Monday, October 31, 2011
When Sgt. Arturo Torres joined the U.S. Marine Corps five years ago, he wanted to be an infantryman. After all, the Marines' reputation is largely built on the expertise of its infantry.
But the 18-year-old's mother didn't like the idea one bit - especially in wartime.
When Torres explained that to the recruiter in his hometown of Dallas, the recruiter made a suggestion: food service.
At first it didn't seem that exciting. But when Torres was deployed to Iraq three years ago and got to cook for then-Secretary of Defense Robert Gates, food service took on a whole new shine.
Air Force Senior Airman Ashleen Cacciatore thinks her last name might have had something to do with the reason she's now feeding 500 people a day at McGuire-Dix-Lakehurst, a joint military base in Trenton, N.J. The 26-year-old originally wanted an assignment in mental health but was sent to the kitchen. Now, getting told "35,000 times a day that Air Force food is so much better than any of the other armed forces' grub" has more than convinced her it was the right decision, she said.
Torres, Cacciatore and 23 other cooks from the Marines, Air Force and Air National Guard were selected by the Hennessy Travelers Association's Educational Foundation for the annual Armed Forces Forum for Culinary Excellence at the Culinary Institute of America Greystone campus in St. Helena.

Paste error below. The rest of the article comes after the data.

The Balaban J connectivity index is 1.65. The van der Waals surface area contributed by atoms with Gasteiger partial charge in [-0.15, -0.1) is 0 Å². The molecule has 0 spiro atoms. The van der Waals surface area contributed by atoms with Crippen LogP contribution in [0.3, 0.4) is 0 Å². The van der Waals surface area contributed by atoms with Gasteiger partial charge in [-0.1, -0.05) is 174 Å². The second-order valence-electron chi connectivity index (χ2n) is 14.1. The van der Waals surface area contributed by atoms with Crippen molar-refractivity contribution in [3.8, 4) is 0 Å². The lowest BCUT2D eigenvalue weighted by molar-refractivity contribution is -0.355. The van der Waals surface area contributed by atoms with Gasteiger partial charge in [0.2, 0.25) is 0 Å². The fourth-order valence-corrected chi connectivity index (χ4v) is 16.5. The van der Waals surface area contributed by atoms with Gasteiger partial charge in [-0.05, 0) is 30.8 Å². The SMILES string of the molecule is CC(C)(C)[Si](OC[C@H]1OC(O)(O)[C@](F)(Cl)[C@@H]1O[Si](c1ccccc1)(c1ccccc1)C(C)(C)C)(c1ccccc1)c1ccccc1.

For a week the military cooks hone their skills at the venerable chefs school, learning everything from chopping techniques to how to prepare healthful meals. And Hennessy, an association of volunteers from the food-service and hospitality industries that raises hundreds of thousands of dollars from private donors each year, is picking up the entire tab, said Carmen Vacalebre, a Connecticut restaurateur and president of the group.
The group's mission is to promote educational opportunities for members of the armed forces serving in hospitality as well as help military cafeterias run more efficiently and effectively. The organization also helps former military cooks pursue careers in food service in the civilian world.
"These 25 individuals chosen for the forum have been identified as the cream of the crop," said Jack Kleckner, a Hennessy group member.
The hope is that the young cooks will go back to their mess halls and motivate others with their food and proficiency, said Art Ritt, an officer with the association. "We're trying to teach them how to think out of the box," he said.
One day this week, they were learning how to tart up leftovers, with Greystone instructor Tom Wong showing them how to use up yesterday's tomatoes by making salsa.
"It's a chance of a lifetime," said Jamie Schoewe, a staff sergeant in the Air National Guard in Milwaukee who spends one weekend a month cooking for the troops. "I can take everything that I'm learning back and teach everyone else."
Schoewe, 24, said she requested her kitchen assignment, which sometimes involves cooking meals for as many as 1,200 troops a day.
"There's something about preparing a meal for the people around you," she said. "It's nurturing."
She got some kitchen training in the Air Force's technical school, "but it was nothing like this," she said about the courses she's attended at the Culinary Institute.
Read the rest of the story here.